The Manly Warringah Sea Eagles will be the first team in the competition ever to don a kit which promotes LGBT inclusivity in the sport.
Some players say they weren’t consulted and object to the move on religious and cultural grounds, local media report.
The club’s chairman says he is disappointed but respects their wishes.
“We don’t want those players to be outcasts, but as a club we celebrate and support everyone,” Scott Penn told the Sydney Morning Herald.
“We’re not going to force them to play, but we’re committed to the jersey and we’re committed to inclusion.”
Prime Minister Anthony Albanese praised Manly for its stance.
“It’s important in Australian society that we respect everyone for who they are,” he said.
It means Manly will be missing key players when they face the Sydney Roosters on Thursday – a game that could shape their chances of making the NRL finals.
Under NRL rules, players from the same team cannot wear different jerseys.
Former Manly star Ian Roberts – the first-ever former NRL player to come out as gay – says the decision by the seven players “breaks his heart”.
“It’s sad and uncomfortable,” he told Sydney’s Daily Telegraph.
The players’ stance has sparked a backlash online. The jersey sold out in adult sizes in only two days.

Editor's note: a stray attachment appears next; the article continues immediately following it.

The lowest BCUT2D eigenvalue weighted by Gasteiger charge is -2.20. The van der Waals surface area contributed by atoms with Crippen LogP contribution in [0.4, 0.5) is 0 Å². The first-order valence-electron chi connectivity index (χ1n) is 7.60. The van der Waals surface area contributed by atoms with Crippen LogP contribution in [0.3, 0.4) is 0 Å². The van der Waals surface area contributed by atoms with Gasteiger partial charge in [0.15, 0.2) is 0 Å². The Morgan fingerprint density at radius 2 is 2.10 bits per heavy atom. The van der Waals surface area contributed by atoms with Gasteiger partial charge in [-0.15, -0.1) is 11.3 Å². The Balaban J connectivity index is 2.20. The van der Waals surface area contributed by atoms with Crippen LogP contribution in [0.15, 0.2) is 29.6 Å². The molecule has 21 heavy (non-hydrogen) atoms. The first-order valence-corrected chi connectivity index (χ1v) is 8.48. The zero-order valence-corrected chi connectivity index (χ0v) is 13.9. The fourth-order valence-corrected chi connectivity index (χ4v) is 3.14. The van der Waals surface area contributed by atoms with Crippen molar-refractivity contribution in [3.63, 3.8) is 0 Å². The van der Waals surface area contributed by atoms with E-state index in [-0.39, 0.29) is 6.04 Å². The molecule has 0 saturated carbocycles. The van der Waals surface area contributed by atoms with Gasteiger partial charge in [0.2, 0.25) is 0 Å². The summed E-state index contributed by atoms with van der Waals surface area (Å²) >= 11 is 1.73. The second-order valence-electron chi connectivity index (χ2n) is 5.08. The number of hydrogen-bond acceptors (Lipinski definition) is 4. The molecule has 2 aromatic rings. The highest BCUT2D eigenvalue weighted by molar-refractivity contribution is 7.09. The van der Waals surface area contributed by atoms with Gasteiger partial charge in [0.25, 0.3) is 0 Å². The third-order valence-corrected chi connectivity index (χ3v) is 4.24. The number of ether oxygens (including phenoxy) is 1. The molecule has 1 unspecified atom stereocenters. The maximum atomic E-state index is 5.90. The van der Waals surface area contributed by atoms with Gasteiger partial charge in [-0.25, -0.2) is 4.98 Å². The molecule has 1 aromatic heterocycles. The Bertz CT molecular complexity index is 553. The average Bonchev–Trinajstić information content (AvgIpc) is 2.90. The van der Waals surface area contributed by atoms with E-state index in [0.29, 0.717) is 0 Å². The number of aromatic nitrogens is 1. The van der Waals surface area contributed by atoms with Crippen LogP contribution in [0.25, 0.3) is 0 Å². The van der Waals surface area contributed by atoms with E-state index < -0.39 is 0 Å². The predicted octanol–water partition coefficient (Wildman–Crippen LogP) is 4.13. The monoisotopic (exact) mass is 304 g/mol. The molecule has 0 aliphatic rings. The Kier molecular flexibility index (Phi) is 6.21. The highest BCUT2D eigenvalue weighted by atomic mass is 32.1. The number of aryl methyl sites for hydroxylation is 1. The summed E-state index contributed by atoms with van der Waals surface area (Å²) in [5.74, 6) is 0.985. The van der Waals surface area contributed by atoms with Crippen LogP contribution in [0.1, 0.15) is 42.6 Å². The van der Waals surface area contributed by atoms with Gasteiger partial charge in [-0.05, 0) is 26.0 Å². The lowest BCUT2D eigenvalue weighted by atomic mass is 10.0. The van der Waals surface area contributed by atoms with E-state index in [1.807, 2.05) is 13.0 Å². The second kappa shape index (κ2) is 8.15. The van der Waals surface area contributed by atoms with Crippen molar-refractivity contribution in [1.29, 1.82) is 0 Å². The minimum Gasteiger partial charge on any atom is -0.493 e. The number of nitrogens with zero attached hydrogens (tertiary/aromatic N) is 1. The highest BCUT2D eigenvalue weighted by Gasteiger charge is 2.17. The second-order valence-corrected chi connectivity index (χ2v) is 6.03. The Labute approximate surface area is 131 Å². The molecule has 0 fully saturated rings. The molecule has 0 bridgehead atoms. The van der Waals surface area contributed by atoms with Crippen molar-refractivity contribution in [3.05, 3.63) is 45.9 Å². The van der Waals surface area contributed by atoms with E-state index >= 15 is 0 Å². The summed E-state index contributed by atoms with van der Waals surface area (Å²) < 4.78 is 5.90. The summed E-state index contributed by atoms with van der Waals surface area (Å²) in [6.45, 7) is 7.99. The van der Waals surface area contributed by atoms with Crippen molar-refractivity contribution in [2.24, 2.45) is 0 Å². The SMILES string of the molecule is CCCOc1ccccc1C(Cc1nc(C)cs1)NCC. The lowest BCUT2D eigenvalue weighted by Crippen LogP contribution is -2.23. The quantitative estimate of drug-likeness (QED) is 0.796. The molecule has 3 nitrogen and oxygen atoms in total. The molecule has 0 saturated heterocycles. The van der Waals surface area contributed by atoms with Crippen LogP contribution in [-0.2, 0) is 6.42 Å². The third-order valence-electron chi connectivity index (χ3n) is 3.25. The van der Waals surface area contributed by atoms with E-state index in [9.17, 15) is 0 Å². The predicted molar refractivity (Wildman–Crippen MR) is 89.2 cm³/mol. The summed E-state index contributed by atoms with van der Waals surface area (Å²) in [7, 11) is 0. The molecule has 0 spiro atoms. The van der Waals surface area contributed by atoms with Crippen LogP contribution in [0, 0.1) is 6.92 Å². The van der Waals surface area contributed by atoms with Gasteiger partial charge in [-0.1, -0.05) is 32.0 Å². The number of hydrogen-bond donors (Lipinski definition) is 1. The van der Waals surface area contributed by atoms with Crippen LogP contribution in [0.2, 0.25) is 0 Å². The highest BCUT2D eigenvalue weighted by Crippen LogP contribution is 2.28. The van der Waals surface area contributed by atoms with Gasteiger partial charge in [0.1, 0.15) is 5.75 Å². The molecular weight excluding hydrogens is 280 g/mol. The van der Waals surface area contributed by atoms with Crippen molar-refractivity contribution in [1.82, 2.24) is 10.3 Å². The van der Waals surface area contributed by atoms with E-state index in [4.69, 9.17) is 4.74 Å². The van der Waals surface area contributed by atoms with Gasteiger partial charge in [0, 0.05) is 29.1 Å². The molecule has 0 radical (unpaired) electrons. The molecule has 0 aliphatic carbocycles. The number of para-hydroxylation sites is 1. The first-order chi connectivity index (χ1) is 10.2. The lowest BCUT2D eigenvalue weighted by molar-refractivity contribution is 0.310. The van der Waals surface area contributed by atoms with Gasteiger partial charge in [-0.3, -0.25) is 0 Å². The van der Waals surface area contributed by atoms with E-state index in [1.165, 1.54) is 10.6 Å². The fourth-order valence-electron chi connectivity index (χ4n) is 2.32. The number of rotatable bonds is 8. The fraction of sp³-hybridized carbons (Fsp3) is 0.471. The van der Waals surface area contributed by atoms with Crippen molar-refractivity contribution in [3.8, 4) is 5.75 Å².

“What infuriates me (and always has) is that players will boycott over a rainbow but never boycott a teammate if he’s been accused of violence against women or any other morally reprehensible behaviour that they would all agree they don’t condone,” wrote Pam Whaley.
It isn’t the first time an Australian athlete has objected to wearing a pride jersey. Last year AFL Women’s player Haneen Zreika missed a game after declining to don the jersey on religious grounds.
Few Australian sport stars have come out. Mr Roberts and others say homophobia remains a big issue among fans and players in the country’s top competitions.
Adelaide United footballer Josh Cavallo – who came out in October – has called out the abuse directed at him by crowds over his sexuality.
In 2015 Israel Folau – who has played rugby league, rugby union and Australian Rules football at the highest levels – was controversially sacked by Rugby Australia for making anti-gay posts on social media.